It is of little importance, in a constitutional sense, to know what the terms to be proposed might be, because any terms other than those which the constitution prescribes to a President are criminal. Neither do I see how Mr. Burr, or any other person put in the same condition, could have taken the oath prescribed by the constitution to a President, which is, “I do solemnly swear (or affirm,) that I will faithfully execute the office of President of the United States, and will to the best of my ability preserve, protect, and defend the Constitution of the United States.”
How, I ask, could such a person have taken such an oath, knowing at the same time that he had entered into the Presidency on terms unknown in the Constitution, and private, and which would deprive him of the freedom and power of acting as President of the United States, agreeably to his constitutional oath?
Mr. Burr, by not agreeing to terms, has escaped the danger to which they exposed him, and the perjury that would have followed, and also the punishment annexed thereto. Had he accepted the Presidency on terms unknown in the constitution, and private, and had the transaction afterwards transpired, (which it most probably would, for roguery is a thing difficult to conceal,) it would have produced a sensation in the country too violent to be quieted, and too just to be resisted; and in any case the election must have been void.
But what are we to think of those members of Congress, who having taken an oath of the same constitutional import as the oath of the President, violate that oath by tampering to obtain a President on private conditions. If this is not sedition against the constitution and the country, it is difficult to define what sedition in a representative can be.
Say not that this statement of the case is the effect of personal or party resentment. No. It is the effect of sincere concern that such corruption, of which this is but a sample, should, in the space of a few years, have crept into a country that had the fairest opportunity that Providence ever gave, within the knowledge of history, of making itself an illustrious example to the world.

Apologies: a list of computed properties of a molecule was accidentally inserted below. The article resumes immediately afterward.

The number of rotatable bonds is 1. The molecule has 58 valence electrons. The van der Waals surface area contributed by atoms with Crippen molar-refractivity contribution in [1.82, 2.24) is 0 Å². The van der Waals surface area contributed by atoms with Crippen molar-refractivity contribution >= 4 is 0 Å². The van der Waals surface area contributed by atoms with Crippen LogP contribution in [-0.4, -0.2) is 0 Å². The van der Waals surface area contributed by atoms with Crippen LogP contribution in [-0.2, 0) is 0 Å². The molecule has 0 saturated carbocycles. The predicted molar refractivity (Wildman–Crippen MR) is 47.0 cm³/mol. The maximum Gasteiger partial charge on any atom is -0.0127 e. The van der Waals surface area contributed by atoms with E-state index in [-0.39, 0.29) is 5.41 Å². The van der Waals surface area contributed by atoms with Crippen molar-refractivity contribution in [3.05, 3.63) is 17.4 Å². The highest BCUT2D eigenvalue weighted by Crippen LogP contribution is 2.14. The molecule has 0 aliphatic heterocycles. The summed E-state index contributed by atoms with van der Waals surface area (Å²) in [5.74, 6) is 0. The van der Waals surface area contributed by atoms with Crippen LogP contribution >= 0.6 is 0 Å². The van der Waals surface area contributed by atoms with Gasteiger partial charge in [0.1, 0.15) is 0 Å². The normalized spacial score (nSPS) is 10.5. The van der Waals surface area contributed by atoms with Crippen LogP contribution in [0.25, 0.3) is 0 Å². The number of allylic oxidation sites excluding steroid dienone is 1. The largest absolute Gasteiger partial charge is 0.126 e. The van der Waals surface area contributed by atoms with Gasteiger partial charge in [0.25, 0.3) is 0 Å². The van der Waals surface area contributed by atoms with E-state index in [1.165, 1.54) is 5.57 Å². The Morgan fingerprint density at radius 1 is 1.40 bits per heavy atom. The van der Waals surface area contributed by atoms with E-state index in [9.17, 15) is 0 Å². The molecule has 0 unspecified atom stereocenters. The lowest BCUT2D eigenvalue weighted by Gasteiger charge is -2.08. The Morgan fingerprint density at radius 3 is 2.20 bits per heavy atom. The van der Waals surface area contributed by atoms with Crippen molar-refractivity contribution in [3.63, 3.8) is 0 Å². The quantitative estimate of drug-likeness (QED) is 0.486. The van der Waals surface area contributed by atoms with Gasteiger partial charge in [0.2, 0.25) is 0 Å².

What the terms were, or were to be, it is probable we never shall know; or what is more probable, that feigned ones, if any, will be given. But from the conduct of the party since that time we may conclude, that no taxes would have been taken off, that the clamour for war would have been kept up, new expences incurred, and taxes and offices increased in consequence; and, among the articles of a private nature, that the leaders in this seditious traffic were to stipulate with the mock President for lucrative appointments for themselves.
But if these plotters against the Constitution understood their business, and they had been plotting long enough to be masters of it, a single article would have comprehended every thing, which is, That the President (thus made) should be governed in all cases whatsoever by a private junto appointed by themselves. They could then, through the medium of a mock President, have negatived all bills which their party in Congress could not have opposed with success, and reduced representation to a nullity.
The country has been imposed upon, and the real culprits are but few; and as it is necessary for the peace, harmony, and honour of the Union, to separate the deceiver from the deceived, the betrayer from the betrayed, that men who once were friends, and that in the worst of times, should be friends again, it is necessary, as a beginning, that this dark business be brought to full investigation. Ogden’s letter is direct evidence of the fact of tampering to obtain a conditional President. He knows the two or three members of Congress that commissioned him, and they know who commissioned them.
Jan. 29th, 1803.
The National Intelligencer, Feb. 2, 1803. In the various collections of these Letters there appears at this point a correspondence between Paine and Samuel Adams of Boston, but as it relates to religious matters I reserve it for the fourth volume.—Editor.
In the presidential canvas of 1800, the votes in the electoral college being equally divided between Burr and Jefferson, the election was thrown into the House of Representatives. Jefferson was elected on the 36th ballot, but he never forgave Burr, and between these two old friends Paine had to write this letter under some embarrassment. The last paragraph of this Letter shows Paine’s desire for a reconciliation between Burr and Jefferson. Aaron Burr is one of the traditionally slandered figures of American history.—Editor.